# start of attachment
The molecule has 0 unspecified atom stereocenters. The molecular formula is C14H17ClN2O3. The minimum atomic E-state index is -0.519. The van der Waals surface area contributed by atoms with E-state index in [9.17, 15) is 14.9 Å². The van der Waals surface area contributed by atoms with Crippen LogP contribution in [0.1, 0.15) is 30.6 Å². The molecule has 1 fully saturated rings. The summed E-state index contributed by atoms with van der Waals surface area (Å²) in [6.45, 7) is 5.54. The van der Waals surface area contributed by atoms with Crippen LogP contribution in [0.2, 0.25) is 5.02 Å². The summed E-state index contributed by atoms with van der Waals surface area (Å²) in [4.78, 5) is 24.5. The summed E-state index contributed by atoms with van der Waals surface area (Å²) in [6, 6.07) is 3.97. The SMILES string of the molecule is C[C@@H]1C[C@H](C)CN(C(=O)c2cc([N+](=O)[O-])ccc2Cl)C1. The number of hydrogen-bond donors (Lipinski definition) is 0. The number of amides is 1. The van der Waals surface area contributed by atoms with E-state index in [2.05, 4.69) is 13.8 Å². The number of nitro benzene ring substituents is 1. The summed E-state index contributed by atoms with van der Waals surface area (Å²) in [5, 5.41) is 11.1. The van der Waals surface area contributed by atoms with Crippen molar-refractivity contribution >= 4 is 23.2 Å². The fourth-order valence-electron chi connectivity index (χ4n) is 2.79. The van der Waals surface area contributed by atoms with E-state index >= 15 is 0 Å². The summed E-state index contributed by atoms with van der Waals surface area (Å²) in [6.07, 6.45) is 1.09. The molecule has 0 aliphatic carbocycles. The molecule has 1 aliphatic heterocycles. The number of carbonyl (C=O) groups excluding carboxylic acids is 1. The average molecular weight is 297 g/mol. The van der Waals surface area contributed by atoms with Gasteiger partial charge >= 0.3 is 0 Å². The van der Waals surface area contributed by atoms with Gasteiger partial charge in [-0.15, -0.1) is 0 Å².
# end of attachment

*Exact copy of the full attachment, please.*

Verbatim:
The molecule has 0 unspecified atom stereocenters. The molecular formula is C14H17ClN2O3. The minimum atomic E-state index is -0.519. The van der Waals surface area contributed by atoms with E-state index in [9.17, 15) is 14.9 Å². The van der Waals surface area contributed by atoms with Crippen LogP contribution in [0.1, 0.15) is 30.6 Å². The molecule has 1 fully saturated rings. The summed E-state index contributed by atoms with van der Waals surface area (Å²) in [6.45, 7) is 5.54. The van der Waals surface area contributed by atoms with Crippen LogP contribution in [0.2, 0.25) is 5.02 Å². The summed E-state index contributed by atoms with van der Waals surface area (Å²) in [4.78, 5) is 24.5. The summed E-state index contributed by atoms with van der Waals surface area (Å²) in [6, 6.07) is 3.97. The SMILES string of the molecule is C[C@@H]1C[C@H](C)CN(C(=O)c2cc([N+](=O)[O-])ccc2Cl)C1. The number of hydrogen-bond donors (Lipinski definition) is 0. The number of amides is 1. The van der Waals surface area contributed by atoms with E-state index in [2.05, 4.69) is 13.8 Å². The number of nitro benzene ring substituents is 1. The summed E-state index contributed by atoms with van der Waals surface area (Å²) in [5, 5.41) is 11.1. The van der Waals surface area contributed by atoms with Crippen molar-refractivity contribution >= 4 is 23.2 Å². The fourth-order valence-electron chi connectivity index (χ4n) is 2.79. The van der Waals surface area contributed by atoms with E-state index >= 15 is 0 Å². The summed E-state index contributed by atoms with van der Waals surface area (Å²) in [6.07, 6.45) is 1.09. The molecule has 0 aliphatic carbocycles. The molecule has 1 aliphatic heterocycles. The number of carbonyl (C=O) groups excluding carboxylic acids is 1. The average molecular weight is 297 g/mol. The van der Waals surface area contributed by atoms with Gasteiger partial charge >= 0.3 is 0 Å². The van der Waals surface area contributed by atoms with Gasteiger partial charge in [-0.15, -0.1) is 0 Å².